Supergene alteration




Pyrrhotite, violarite and altered pyrrhotite. Kambalda, Australia


Click hereThe primary ore was pyrrhotite and pentlandite but these minerals have suffered extensive supergene alteration. Relict pyrrhotite (brown, well polished, left, centre right) has an alteration rim of zwischen-produkt (light brown-white, highest reflectance, right bottom) and clearly shows that the alteration of pyrrhotite is crystallographically controlled along (0001). Pentlandite has been totally pseudomorphed by violarite (brown-white, finely pitted surface, centre) but its cleavage and crystal boundaries have been preserved. Silicates are black.



Polished block, plane polarized light. x80, air


Pyrite, marcasite, violarite and pentlandite. Bushveld, Republic of South Africa


Click hereA crystal of pyrrhotite formerly carried pentlandite flames and a rim of granular pentlandite but both minerals are now completely altered. Trace amounts of relict pentlandite (brown, centre left) remain but most has been altered to violarite (brown and poorly polished, centre left). Small areas of violarite (disc-shaped, poorly polished, centre top) within pyrite/marcasite mark the former presence of pentlandite flames. Pyrrhotite has altered along (0001) planes to zwischen-produkt (lower reflectance, centre bottom), and to pyrite and marcasite (yellow-white, centre top). Dark grey areas are silicates.



Polished block, plane polarized light, x80, air


Pyrrhotite and marcasite. Nigadoo River, Canada


Click herePyrrhotite (brown, bottom left) has been extensively altered to a fine intergrowth of marcasite. The alteration has followed the basal (0001) planes of pyrrhotite. The intergrowth comprise a very fine mosaic of marcasite (lower reflectance areas, faint reflection pleochroism, top) which are 'cemented' by coarse-grained marcasite (better polished, yellow-white, centre left), which also forms a rim around the aggregate. Faint reflection pleochroism is visible within the coarse-grained marcasite (centre left).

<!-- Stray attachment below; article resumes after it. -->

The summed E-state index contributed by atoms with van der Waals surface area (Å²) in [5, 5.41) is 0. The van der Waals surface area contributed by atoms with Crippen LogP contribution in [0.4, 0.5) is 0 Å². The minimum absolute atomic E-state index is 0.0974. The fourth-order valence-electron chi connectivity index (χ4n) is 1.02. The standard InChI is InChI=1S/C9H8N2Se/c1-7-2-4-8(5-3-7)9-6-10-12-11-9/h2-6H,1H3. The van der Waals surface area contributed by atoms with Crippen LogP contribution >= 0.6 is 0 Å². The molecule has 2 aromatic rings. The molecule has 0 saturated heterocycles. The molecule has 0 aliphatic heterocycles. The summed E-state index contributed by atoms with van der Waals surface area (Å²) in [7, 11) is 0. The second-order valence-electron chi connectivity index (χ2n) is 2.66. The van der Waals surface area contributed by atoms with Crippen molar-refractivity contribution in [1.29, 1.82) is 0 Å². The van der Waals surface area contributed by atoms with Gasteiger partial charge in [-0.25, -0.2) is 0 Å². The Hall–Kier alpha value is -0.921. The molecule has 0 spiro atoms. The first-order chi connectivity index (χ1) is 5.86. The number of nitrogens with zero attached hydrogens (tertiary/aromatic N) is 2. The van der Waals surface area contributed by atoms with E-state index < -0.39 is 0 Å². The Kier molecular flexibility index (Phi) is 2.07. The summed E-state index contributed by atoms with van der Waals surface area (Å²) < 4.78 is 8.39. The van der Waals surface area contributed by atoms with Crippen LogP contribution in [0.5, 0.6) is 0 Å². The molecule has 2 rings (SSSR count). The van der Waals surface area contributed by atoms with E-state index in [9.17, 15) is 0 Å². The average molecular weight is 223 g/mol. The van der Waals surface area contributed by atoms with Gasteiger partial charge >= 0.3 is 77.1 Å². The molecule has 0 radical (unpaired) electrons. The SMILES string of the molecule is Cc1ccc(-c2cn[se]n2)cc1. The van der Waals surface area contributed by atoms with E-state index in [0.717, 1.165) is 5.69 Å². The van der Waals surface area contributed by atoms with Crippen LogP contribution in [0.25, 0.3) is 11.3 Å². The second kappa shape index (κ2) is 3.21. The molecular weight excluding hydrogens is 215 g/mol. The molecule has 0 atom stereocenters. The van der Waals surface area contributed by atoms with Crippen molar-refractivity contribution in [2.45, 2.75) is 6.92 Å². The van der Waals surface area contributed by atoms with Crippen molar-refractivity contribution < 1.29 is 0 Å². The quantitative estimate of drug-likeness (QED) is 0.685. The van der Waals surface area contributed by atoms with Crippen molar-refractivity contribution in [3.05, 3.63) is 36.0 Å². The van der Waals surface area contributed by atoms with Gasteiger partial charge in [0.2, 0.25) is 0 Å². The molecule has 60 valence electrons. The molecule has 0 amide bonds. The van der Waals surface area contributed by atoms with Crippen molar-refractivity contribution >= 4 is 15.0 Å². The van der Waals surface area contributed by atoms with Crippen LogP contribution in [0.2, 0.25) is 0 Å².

Polished block, plane polarized light, x 160, oil


Smithsonite, altered sphalerite, chalcopyrite, covelline and sphalerite. Oxclose Mine, South Pennines, Britain


Click hereSphalerite is almost totally altered to smithsonite (light greys, centre) which is the main phase and shows strong bireflectance between grains. Very small relict sphalerite (light grey, bottom centre, centre top left) is harder than the enclosing smithsonite. However, most relict sphalerite is lilac-grey to blue (centre left) and resembles blue copper sulphides. Microprobe analyses of this lilac sphalerite show it to have up to 10% by weight of copper. Covelline is deep blue (top centre, right) and comprises much of the very fine-grained (<10śm) sulphide in the smithsonite. Minor amounts of pyrite (white, top right) are present. Fluorite is dark grey (lower reflectance than the resin, bottom left) and a single lath of poorly polished baryte (oriented north-south, bottom right) is present within a larger lath of smithsonite.



Coarse grain mount. plane polarized light, x 80, air


Galena, cerussite and anglesite. South Pennines, Britain


Click hereGalena (white, top) shows well developed plucking along (100) to give characteristic triangular pits (black). It is altered and replaced by rhythmical aggregates of cerussite (light greys) showing faint bireflectance (bottom left) and anglesite (lower reflectance, poorly polished bands, centre right). This is a fine example of a caries texture. Smaller crystals of galena are totally pseudomorphed by cerrussite and anglesite (bottom). Dark grey areas are fluorite, black areas are polishing pits.



Polished block. plane polarized light, x 80, air


Cuprite, malachite and native copper. Mount Isa, Australia


Click hereNative copper (orange-yellow, high reflectance, centre bottom) is present within cuprite (blue, centre) which in turn occurs within fine-grained malachite (light green-grey), which is replacing chalcocite (left).



Polished block, plane polarized light, x 80, air